India grows wary of higher education cooperation with China

Move to hamper ties with Chinese institutions came right before a major summit, highlighting the chasm between the two Asian giants

October 14, 2019
Chenile school
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India rolled out the red carpet for Chinese president Xi Jinping’s meeting with Prime Minister Narendra Modi, greeting the communist leader with a dazzling display by 2,000 schoolchildren in formation, spelling out his name.

Last week’s meeting was seen as an attempt to reset ties between the two superpowers, which have been strained by border disputes and trade tensions. Higher education might be seen as a natural area for increased cooperation, with both countries setting ambitious development goals and with international collaboration regarded as being key to the success of these.

But for all the pomp and circumstance, India seems to be pulling away from China when it comes to science and research. Days before Mr Xi’s visit, India’s University Grants Commission sent a notice to every vice-chancellor in the country, warning them that all academic cooperation with China must be approved by the Ministry of Home Affairs and the Ministry of External Affairs, “in addition to other clearances”.

There was no further explanation of the decision, but some scholars feel that it was motivated less by concerns about education and more by economic and political protectionism, which could hamper universities’ development.

Saikat Majumdar, professor of English and creative writing at Ashoka University, just north of New Delhi, told Times Higher Education that he found it “curious” that universities now had to obtain permission from the Home and External Affairs ministries, “which are responsible, respectively, for domestic security and diplomatic affairs”.

“It is hard to imagine that the concerns are purely academic,” Professor Majumdar said.

Alan Ruby, a senior scholar at the Alliance for Higher Education and Democracy at the University of Pennsylvania, said he felt that India’s decision was “shaped by a concern about protecting intellectual property, especially in areas of economic and technological advantage and national security”.

Mr Ruby, who advised the Indian government on the design of its “institutes of eminence” excellence initiative, viewed the move as “a continuation of the protectionist, India-first paradigm, a policy that has been pursued across most sectors of the economy since the 1950s. This has impeded the creation of international academic partnerships and co-branded institutions.”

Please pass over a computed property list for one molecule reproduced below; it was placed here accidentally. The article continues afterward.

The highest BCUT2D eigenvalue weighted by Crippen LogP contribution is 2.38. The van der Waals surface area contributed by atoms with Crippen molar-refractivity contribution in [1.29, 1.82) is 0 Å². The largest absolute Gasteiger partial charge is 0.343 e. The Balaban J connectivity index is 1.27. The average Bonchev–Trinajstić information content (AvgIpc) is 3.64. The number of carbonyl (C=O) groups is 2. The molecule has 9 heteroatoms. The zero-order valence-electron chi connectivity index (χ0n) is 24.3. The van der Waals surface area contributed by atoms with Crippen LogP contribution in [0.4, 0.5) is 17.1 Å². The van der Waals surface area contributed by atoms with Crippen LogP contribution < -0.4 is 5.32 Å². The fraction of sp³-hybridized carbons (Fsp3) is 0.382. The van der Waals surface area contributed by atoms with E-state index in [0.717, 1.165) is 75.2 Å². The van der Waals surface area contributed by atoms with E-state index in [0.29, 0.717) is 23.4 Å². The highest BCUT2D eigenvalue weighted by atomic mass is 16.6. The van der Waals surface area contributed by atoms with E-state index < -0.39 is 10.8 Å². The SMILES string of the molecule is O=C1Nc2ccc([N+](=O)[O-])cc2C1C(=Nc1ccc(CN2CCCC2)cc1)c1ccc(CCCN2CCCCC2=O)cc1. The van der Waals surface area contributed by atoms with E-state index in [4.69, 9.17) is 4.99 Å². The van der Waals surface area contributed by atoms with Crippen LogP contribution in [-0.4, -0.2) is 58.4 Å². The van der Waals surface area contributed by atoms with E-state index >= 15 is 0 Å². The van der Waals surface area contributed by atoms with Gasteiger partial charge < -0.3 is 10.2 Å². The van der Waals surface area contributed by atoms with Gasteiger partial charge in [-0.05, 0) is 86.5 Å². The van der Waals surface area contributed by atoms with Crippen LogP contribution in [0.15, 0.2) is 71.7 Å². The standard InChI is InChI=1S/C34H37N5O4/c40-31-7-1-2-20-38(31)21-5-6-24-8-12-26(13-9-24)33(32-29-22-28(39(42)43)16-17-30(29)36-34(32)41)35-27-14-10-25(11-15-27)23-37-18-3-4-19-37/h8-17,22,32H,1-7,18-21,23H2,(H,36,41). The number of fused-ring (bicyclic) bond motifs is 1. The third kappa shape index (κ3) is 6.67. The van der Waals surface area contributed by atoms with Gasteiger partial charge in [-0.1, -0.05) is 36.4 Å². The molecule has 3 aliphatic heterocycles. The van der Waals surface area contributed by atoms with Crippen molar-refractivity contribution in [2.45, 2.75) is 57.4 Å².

Indian academics and institutions continue to reach out internationally, added Mr Ruby, including to his own unit at Pennsylvania. However, when it comes to dealing with China, there may be a recognition of the growing power imbalance between the two countries, as reflected in university rankings and international engagement.

China now has seven institutions in the top 200 of the THE World University Rankings; India’s highest performers are in the 301-350 band. In 2018, there were 492,185 international students enrolled at Chinese universities, including 23,198 from India. India, meanwhile, hosted 47,427 international students in 2018-19.

China seems to be actively courting Indian students. Earlier this year, it published a list of 45 universities authorised to teach medical programmes in English to foreign students. As some 21,000 of the Indian students in China are enrolled in medical courses, it was not surprising that the announcement created a buzz in the Indian media, to the point that the Indian embassy in Beijing felt the need to issue a clarification last week.

China also boasts nine joint university ventures with overseas institutions, such as Xi’an Jiaotong-Liverpool University. In contrast, foreign universities operating in India cannot grant degrees.

Philip Altbach, founding director of the Center for International Higher Education at Boston College, told THE that “India is finally waking up to the importance of internationalisation and the usefulness of collaboration with foreign universities, after decades of keeping barriers high”.

However, he said, internationalisation policies were not the main barrier facing universities. “India has a long way to go in providing funding to its higher education, creating appropriate governance, improving research performance, and all the other key factors that contribute to top academic performance,” Professor Altbach said.

In comparison, “Chinese universities pay ‘international standard’ salaries to academics from abroad it wants to attract and offers excellent research facilities to some. India does not. And the top Chinese universities have in recent years immensely improved, which is not the case for India.”

Professor Majumdar said that economics played a big role in the chasm between the two countries. “In most instances, forms of soft power follow the trail of hard power – even though the latter needs the former to sustain and stabilise its domination,” he said.

“Economic power has always shaped the trajectory of higher education. China is a far bigger economic power than India, so China’s greater success in this is also understandable.”


Print headline: India looks to keep China at arm’s length

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